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14) Why increase in the cast-off edge?

It’s very easy to cast off too tightly, and by making yarn overs while casting off (and simultaneously casting these off) you avoid a too tight cast off edge.

See DROPS video: How to bind off with yarn overs (yo)

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15) How do I increase/decrease on every 3rd and 4th row/round alternately?

To achieve an even increase (or decrease) you can increase on, for example: every 3rd and 4th row alternately, like so: work 2 rows and increase on the 3rd row, work 3 rows and increase on the 4th. Repeat this until the increase is complete.

See DROPS lesson: Increase or decrease 1 st on every 3rd and 4th row alternately

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16) Why is the pattern slightly different than what I see in the photo?

Pattern repeats can vary slightly in the different sizes, in order to get the correct proportions. If you’re not working the exact same size as the garment in the photo, yours might deviate slightly. This has been carefully developed and adjusted so that the complete impression of the garment is the same in all sizes.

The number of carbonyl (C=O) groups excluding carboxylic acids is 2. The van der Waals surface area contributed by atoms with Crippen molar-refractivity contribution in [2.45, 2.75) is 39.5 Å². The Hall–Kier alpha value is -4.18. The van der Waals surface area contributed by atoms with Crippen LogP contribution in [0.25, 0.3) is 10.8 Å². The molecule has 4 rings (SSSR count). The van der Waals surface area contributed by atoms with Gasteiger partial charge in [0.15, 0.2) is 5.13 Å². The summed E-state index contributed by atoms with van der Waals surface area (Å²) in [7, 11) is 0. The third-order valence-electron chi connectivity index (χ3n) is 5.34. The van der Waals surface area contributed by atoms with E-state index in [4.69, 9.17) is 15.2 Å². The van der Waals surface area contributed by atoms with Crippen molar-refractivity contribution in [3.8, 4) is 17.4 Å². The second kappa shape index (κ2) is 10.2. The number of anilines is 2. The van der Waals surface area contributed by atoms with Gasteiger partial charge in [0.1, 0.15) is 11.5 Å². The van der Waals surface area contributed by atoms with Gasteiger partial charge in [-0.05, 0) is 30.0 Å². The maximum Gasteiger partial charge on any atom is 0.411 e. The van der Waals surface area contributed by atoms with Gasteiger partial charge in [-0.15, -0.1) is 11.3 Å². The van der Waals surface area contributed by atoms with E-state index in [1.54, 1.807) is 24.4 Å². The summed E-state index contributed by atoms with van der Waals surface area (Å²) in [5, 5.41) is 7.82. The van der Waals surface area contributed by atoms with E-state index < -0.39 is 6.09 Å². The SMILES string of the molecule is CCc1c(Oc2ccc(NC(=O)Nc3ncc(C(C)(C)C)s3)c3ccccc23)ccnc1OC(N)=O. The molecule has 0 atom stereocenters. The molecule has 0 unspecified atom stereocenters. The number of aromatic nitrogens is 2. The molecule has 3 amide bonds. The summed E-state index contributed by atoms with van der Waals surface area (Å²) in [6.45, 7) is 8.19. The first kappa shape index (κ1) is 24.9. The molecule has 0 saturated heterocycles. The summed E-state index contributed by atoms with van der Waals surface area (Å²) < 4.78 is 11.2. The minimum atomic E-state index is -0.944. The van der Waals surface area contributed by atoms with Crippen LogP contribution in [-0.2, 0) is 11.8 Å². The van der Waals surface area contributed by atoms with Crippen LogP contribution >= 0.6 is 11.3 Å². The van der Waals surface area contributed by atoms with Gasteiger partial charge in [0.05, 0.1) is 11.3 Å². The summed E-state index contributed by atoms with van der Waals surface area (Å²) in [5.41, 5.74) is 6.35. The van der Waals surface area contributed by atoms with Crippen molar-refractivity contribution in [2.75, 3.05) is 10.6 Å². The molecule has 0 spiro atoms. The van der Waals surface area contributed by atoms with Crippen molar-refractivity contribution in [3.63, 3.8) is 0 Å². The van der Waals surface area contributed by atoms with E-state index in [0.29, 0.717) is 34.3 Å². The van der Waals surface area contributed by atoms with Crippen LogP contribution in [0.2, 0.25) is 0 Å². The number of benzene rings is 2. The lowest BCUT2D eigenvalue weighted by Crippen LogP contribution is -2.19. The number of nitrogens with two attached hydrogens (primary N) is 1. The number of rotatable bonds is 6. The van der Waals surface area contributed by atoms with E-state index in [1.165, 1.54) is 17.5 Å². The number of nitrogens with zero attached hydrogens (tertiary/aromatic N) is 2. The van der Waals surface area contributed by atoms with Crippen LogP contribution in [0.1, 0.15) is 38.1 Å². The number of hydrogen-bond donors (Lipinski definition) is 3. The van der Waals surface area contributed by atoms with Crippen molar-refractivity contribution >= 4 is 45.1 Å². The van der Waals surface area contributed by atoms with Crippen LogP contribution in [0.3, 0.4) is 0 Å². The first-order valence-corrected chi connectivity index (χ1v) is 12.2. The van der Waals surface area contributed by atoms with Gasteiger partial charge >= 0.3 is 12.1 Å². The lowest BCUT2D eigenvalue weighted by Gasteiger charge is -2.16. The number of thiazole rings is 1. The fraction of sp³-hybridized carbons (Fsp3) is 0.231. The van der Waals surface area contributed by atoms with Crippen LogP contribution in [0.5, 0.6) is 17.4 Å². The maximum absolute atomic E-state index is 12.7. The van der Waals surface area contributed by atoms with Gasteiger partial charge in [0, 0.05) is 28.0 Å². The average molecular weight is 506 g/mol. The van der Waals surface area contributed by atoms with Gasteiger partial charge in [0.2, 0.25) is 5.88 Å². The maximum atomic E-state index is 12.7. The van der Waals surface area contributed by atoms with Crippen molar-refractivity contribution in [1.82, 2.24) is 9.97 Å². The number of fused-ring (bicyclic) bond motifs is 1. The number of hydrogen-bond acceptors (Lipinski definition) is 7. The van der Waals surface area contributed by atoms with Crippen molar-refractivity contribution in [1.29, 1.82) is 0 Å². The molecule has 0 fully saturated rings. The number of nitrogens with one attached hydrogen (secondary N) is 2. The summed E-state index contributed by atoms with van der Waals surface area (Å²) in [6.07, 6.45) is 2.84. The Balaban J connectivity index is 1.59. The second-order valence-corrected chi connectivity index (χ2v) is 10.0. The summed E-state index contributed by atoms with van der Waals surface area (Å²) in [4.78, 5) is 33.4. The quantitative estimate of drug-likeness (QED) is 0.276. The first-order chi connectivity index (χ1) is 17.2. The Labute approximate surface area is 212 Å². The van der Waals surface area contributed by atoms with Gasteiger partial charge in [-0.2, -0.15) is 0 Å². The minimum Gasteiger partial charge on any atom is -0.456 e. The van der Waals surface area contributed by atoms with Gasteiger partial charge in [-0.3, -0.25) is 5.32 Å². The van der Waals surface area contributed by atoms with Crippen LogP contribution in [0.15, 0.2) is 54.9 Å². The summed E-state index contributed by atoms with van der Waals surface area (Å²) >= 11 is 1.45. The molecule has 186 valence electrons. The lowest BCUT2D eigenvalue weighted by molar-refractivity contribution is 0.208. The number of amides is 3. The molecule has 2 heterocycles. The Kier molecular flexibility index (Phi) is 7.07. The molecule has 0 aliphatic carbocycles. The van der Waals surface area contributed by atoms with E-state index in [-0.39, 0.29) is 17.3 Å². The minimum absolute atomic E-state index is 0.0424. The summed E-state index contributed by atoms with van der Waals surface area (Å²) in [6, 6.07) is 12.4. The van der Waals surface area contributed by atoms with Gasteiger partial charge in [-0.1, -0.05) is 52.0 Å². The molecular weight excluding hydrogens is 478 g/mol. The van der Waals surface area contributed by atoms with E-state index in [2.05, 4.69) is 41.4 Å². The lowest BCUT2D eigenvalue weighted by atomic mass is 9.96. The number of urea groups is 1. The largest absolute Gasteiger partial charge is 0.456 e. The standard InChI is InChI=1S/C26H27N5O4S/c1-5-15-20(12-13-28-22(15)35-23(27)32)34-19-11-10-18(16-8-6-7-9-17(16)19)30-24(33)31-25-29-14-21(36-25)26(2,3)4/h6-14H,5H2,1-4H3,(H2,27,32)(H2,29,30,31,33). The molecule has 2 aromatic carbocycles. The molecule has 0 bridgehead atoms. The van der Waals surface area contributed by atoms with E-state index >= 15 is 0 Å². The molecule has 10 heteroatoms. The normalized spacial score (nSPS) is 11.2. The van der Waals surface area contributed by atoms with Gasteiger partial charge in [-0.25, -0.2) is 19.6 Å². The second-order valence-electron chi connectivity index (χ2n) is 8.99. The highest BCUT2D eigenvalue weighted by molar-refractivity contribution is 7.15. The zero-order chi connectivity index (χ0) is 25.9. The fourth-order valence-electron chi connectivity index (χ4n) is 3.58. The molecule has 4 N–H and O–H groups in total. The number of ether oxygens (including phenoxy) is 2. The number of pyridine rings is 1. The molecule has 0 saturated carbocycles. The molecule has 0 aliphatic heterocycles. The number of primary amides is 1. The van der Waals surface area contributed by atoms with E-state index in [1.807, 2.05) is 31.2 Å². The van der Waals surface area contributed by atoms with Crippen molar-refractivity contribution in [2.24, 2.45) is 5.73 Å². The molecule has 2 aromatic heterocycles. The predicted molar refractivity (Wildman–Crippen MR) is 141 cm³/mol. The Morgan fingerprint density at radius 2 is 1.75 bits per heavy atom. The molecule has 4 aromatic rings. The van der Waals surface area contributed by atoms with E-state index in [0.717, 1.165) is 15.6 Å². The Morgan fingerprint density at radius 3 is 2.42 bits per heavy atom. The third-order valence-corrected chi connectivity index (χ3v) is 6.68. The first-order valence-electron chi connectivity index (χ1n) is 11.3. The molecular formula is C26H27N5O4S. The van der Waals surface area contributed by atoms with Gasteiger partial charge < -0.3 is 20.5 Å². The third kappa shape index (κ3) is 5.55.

Make sure to follow instructions and diagrams for your size!

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17) How can I work a jacket in the round instead of back and forth?

Should you prefer to work in the round instead of back and forth, you may of course adjust the pattern. You’ll need to add steeks mid-front (usually 5 stitches), and follow the instructions. When you would normally turn and work from the wrong side, simply work across the steek and continue in the round. At the end you’ll cut the piece open, pick up stitches to work bands, and cover the cut edges.

See DROPS video: How to knit steeks and cut open

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18) Can I work a jumper back and forth instead of in the round?